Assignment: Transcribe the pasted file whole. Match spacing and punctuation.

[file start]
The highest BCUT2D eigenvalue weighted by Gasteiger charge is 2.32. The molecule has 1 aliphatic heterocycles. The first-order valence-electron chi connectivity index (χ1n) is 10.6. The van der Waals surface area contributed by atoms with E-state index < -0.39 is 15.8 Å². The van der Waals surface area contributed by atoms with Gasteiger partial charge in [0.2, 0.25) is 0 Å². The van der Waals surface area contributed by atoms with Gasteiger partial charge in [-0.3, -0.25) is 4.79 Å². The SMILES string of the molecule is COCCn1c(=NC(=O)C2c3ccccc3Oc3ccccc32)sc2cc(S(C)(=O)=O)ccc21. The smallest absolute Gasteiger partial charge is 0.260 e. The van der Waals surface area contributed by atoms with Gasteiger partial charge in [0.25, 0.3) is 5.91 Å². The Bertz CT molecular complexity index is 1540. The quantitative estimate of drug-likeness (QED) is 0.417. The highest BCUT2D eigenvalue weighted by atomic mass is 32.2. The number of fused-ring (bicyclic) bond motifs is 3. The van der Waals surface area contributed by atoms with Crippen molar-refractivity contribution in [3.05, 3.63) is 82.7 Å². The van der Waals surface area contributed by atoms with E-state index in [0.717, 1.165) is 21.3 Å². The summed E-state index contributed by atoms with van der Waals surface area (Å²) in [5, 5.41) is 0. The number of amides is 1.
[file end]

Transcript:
The highest BCUT2D eigenvalue weighted by Gasteiger charge is 2.32. The molecule has 1 aliphatic heterocycles. The first-order valence-electron chi connectivity index (χ1n) is 10.6. The van der Waals surface area contributed by atoms with E-state index < -0.39 is 15.8 Å². The van der Waals surface area contributed by atoms with Gasteiger partial charge in [0.2, 0.25) is 0 Å². The van der Waals surface area contributed by atoms with Gasteiger partial charge in [-0.3, -0.25) is 4.79 Å². The SMILES string of the molecule is COCCn1c(=NC(=O)C2c3ccccc3Oc3ccccc32)sc2cc(S(C)(=O)=O)ccc21. The smallest absolute Gasteiger partial charge is 0.260 e. The van der Waals surface area contributed by atoms with Gasteiger partial charge in [0.25, 0.3) is 5.91 Å². The Bertz CT molecular complexity index is 1540. The quantitative estimate of drug-likeness (QED) is 0.417. The highest BCUT2D eigenvalue weighted by atomic mass is 32.2. The number of fused-ring (bicyclic) bond motifs is 3. The van der Waals surface area contributed by atoms with Crippen molar-refractivity contribution in [3.05, 3.63) is 82.7 Å². The van der Waals surface area contributed by atoms with E-state index in [0.717, 1.165) is 21.3 Å². The summed E-state index contributed by atoms with van der Waals surface area (Å²) in [5, 5.41) is 0. The number of amides is 1.